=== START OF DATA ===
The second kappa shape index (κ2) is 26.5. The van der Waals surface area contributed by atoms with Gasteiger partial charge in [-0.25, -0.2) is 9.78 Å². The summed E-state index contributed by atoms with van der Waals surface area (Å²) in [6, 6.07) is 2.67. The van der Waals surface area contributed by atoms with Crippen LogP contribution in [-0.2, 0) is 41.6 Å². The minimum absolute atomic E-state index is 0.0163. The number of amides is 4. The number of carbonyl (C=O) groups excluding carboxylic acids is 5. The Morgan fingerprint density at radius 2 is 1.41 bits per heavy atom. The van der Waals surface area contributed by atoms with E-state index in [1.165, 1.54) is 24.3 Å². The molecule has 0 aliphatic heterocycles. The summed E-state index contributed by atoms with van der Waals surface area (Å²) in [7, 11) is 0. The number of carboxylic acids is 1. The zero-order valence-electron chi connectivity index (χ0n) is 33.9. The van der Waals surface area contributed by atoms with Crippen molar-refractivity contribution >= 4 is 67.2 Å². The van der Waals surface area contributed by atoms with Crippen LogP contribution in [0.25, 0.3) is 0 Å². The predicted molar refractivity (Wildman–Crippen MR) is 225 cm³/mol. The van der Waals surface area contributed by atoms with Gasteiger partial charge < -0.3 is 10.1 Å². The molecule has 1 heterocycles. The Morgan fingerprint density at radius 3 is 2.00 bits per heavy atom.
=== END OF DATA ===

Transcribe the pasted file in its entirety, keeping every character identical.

The second kappa shape index (κ2) is 26.5. The van der Waals surface area contributed by atoms with Gasteiger partial charge in [-0.25, -0.2) is 9.78 Å². The summed E-state index contributed by atoms with van der Waals surface area (Å²) in [6, 6.07) is 2.67. The van der Waals surface area contributed by atoms with Crippen LogP contribution in [-0.2, 0) is 41.6 Å². The minimum absolute atomic E-state index is 0.0163. The number of amides is 4. The number of carbonyl (C=O) groups excluding carboxylic acids is 5. The Morgan fingerprint density at radius 2 is 1.41 bits per heavy atom. The van der Waals surface area contributed by atoms with E-state index in [1.165, 1.54) is 24.3 Å². The molecule has 0 aliphatic heterocycles. The summed E-state index contributed by atoms with van der Waals surface area (Å²) in [7, 11) is 0. The number of carboxylic acids is 1. The zero-order valence-electron chi connectivity index (χ0n) is 33.9. The van der Waals surface area contributed by atoms with Crippen molar-refractivity contribution >= 4 is 67.2 Å². The van der Waals surface area contributed by atoms with Crippen LogP contribution in [0.25, 0.3) is 0 Å². The predicted molar refractivity (Wildman–Crippen MR) is 225 cm³/mol. The van der Waals surface area contributed by atoms with Gasteiger partial charge < -0.3 is 10.1 Å². The molecule has 1 heterocycles. The Morgan fingerprint density at radius 3 is 2.00 bits per heavy atom.